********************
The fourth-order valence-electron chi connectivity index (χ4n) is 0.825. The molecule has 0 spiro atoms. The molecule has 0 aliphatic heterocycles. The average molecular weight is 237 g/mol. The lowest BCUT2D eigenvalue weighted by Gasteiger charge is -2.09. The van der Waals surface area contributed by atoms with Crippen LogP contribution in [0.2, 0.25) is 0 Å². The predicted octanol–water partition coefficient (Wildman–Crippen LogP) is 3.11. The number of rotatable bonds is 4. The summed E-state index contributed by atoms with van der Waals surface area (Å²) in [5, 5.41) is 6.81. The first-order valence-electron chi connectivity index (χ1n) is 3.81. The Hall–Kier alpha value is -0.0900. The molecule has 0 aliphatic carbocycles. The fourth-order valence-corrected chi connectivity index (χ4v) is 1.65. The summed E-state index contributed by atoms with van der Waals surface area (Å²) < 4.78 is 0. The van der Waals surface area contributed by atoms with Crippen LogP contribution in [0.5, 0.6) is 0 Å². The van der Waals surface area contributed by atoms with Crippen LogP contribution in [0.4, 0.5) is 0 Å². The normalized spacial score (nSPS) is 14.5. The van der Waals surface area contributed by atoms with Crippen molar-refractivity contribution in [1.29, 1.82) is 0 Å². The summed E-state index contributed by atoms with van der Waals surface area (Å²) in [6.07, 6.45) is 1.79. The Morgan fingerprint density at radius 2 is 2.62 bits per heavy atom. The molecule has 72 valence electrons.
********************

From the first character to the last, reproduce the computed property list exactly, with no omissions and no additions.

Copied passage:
The fourth-order valence-electron chi connectivity index (χ4n) is 0.825. The molecule has 0 spiro atoms. The molecule has 0 aliphatic heterocycles. The average molecular weight is 237 g/mol. The lowest BCUT2D eigenvalue weighted by Gasteiger charge is -2.09. The van der Waals surface area contributed by atoms with Crippen LogP contribution in [0.2, 0.25) is 0 Å². The predicted octanol–water partition coefficient (Wildman–Crippen LogP) is 3.11. The number of rotatable bonds is 4. The summed E-state index contributed by atoms with van der Waals surface area (Å²) in [5, 5.41) is 6.81. The first-order valence-electron chi connectivity index (χ1n) is 3.81. The Hall–Kier alpha value is -0.0900. The molecule has 0 aliphatic carbocycles. The fourth-order valence-corrected chi connectivity index (χ4v) is 1.65. The summed E-state index contributed by atoms with van der Waals surface area (Å²) < 4.78 is 0. The van der Waals surface area contributed by atoms with Crippen LogP contribution in [0.5, 0.6) is 0 Å². The van der Waals surface area contributed by atoms with Crippen LogP contribution in [0.4, 0.5) is 0 Å². The normalized spacial score (nSPS) is 14.5. The van der Waals surface area contributed by atoms with Crippen molar-refractivity contribution in [1.29, 1.82) is 0 Å². The summed E-state index contributed by atoms with van der Waals surface area (Å²) in [6.07, 6.45) is 1.79. The Morgan fingerprint density at radius 2 is 2.62 bits per heavy atom. The molecule has 72 valence electrons.